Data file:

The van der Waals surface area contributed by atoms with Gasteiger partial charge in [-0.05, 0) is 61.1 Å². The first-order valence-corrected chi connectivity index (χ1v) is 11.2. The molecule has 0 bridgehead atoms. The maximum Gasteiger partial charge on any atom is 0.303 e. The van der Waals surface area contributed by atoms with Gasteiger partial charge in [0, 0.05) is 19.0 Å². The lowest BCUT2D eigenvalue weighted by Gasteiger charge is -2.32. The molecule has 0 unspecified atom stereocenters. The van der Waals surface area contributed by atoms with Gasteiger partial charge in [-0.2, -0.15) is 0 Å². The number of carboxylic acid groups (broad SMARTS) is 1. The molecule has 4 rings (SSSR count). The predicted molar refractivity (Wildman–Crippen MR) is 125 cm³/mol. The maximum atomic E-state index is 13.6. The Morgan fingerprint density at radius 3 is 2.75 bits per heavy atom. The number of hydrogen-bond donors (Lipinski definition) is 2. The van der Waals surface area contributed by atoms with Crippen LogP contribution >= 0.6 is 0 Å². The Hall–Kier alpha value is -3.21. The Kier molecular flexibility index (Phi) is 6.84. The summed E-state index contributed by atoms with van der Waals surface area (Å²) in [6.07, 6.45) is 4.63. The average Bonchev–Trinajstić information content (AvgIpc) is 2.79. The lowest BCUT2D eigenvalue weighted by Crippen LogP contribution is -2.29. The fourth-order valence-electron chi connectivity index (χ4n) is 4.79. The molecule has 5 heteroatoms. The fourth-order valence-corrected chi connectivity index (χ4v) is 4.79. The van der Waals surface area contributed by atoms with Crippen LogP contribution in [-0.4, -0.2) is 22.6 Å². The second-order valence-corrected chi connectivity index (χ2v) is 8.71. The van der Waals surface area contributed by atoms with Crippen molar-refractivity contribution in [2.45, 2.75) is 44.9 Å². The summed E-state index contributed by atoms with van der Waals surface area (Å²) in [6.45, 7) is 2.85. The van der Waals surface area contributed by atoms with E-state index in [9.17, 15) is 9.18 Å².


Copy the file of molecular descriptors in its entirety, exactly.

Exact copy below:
The van der Waals surface area contributed by atoms with Gasteiger partial charge in [-0.05, 0) is 61.1 Å². The first-order valence-corrected chi connectivity index (χ1v) is 11.2. The molecule has 0 bridgehead atoms. The maximum Gasteiger partial charge on any atom is 0.303 e. The van der Waals surface area contributed by atoms with Gasteiger partial charge in [0, 0.05) is 19.0 Å². The lowest BCUT2D eigenvalue weighted by Gasteiger charge is -2.32. The molecule has 0 unspecified atom stereocenters. The van der Waals surface area contributed by atoms with Gasteiger partial charge in [-0.2, -0.15) is 0 Å². The number of carboxylic acid groups (broad SMARTS) is 1. The molecule has 4 rings (SSSR count). The predicted molar refractivity (Wildman–Crippen MR) is 125 cm³/mol. The maximum atomic E-state index is 13.6. The Morgan fingerprint density at radius 3 is 2.75 bits per heavy atom. The number of hydrogen-bond donors (Lipinski definition) is 2. The van der Waals surface area contributed by atoms with Crippen LogP contribution >= 0.6 is 0 Å². The Hall–Kier alpha value is -3.21. The Kier molecular flexibility index (Phi) is 6.84. The summed E-state index contributed by atoms with van der Waals surface area (Å²) in [6.07, 6.45) is 4.63. The average Bonchev–Trinajstić information content (AvgIpc) is 2.79. The lowest BCUT2D eigenvalue weighted by Crippen LogP contribution is -2.29. The fourth-order valence-electron chi connectivity index (χ4n) is 4.79. The molecule has 5 heteroatoms. The fourth-order valence-corrected chi connectivity index (χ4v) is 4.79. The van der Waals surface area contributed by atoms with Crippen LogP contribution in [-0.4, -0.2) is 22.6 Å². The second-order valence-corrected chi connectivity index (χ2v) is 8.71. The van der Waals surface area contributed by atoms with Crippen molar-refractivity contribution in [2.45, 2.75) is 44.9 Å². The summed E-state index contributed by atoms with van der Waals surface area (Å²) in [6.45, 7) is 2.85. The van der Waals surface area contributed by atoms with E-state index in [9.17, 15) is 9.18 Å².